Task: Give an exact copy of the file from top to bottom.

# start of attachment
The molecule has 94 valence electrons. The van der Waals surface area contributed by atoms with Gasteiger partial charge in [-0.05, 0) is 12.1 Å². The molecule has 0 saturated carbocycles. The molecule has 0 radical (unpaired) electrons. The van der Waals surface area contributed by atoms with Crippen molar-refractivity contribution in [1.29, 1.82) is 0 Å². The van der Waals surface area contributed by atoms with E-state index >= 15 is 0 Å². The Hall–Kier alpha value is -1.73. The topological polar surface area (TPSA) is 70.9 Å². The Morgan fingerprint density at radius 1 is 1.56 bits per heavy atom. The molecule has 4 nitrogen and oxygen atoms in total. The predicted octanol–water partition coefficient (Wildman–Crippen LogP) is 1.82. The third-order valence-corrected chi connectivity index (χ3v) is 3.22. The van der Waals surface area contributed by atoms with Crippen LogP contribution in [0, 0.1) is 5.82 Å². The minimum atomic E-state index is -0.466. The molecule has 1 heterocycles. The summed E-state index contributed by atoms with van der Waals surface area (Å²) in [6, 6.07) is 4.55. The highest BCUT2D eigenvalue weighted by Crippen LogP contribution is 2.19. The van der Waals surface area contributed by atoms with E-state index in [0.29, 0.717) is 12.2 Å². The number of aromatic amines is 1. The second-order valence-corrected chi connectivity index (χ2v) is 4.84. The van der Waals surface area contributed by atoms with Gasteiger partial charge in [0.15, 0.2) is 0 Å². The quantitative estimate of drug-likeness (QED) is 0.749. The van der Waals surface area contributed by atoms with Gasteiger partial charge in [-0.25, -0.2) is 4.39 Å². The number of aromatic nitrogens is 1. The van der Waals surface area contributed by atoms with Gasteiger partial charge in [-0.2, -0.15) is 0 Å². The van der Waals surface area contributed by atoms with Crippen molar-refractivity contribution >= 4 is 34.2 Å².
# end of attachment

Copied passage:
The molecule has 94 valence electrons. The van der Waals surface area contributed by atoms with Gasteiger partial charge in [-0.05, 0) is 12.1 Å². The molecule has 0 saturated carbocycles. The molecule has 0 radical (unpaired) electrons. The van der Waals surface area contributed by atoms with Crippen molar-refractivity contribution in [1.29, 1.82) is 0 Å². The van der Waals surface area contributed by atoms with E-state index >= 15 is 0 Å². The Hall–Kier alpha value is -1.73. The topological polar surface area (TPSA) is 70.9 Å². The Morgan fingerprint density at radius 1 is 1.56 bits per heavy atom. The molecule has 4 nitrogen and oxygen atoms in total. The predicted octanol–water partition coefficient (Wildman–Crippen LogP) is 1.82. The third-order valence-corrected chi connectivity index (χ3v) is 3.22. The van der Waals surface area contributed by atoms with Crippen LogP contribution in [0, 0.1) is 5.82 Å². The minimum atomic E-state index is -0.466. The molecule has 1 heterocycles. The summed E-state index contributed by atoms with van der Waals surface area (Å²) in [6, 6.07) is 4.55. The highest BCUT2D eigenvalue weighted by Crippen LogP contribution is 2.19. The van der Waals surface area contributed by atoms with E-state index in [0.29, 0.717) is 12.2 Å². The number of aromatic amines is 1. The second-order valence-corrected chi connectivity index (χ2v) is 4.84. The van der Waals surface area contributed by atoms with Gasteiger partial charge in [0.15, 0.2) is 0 Å². The quantitative estimate of drug-likeness (QED) is 0.749. The van der Waals surface area contributed by atoms with Gasteiger partial charge in [-0.25, -0.2) is 4.39 Å². The number of aromatic nitrogens is 1. The van der Waals surface area contributed by atoms with Gasteiger partial charge in [-0.2, -0.15) is 0 Å². The van der Waals surface area contributed by atoms with Crippen molar-refractivity contribution >= 4 is 34.2 Å².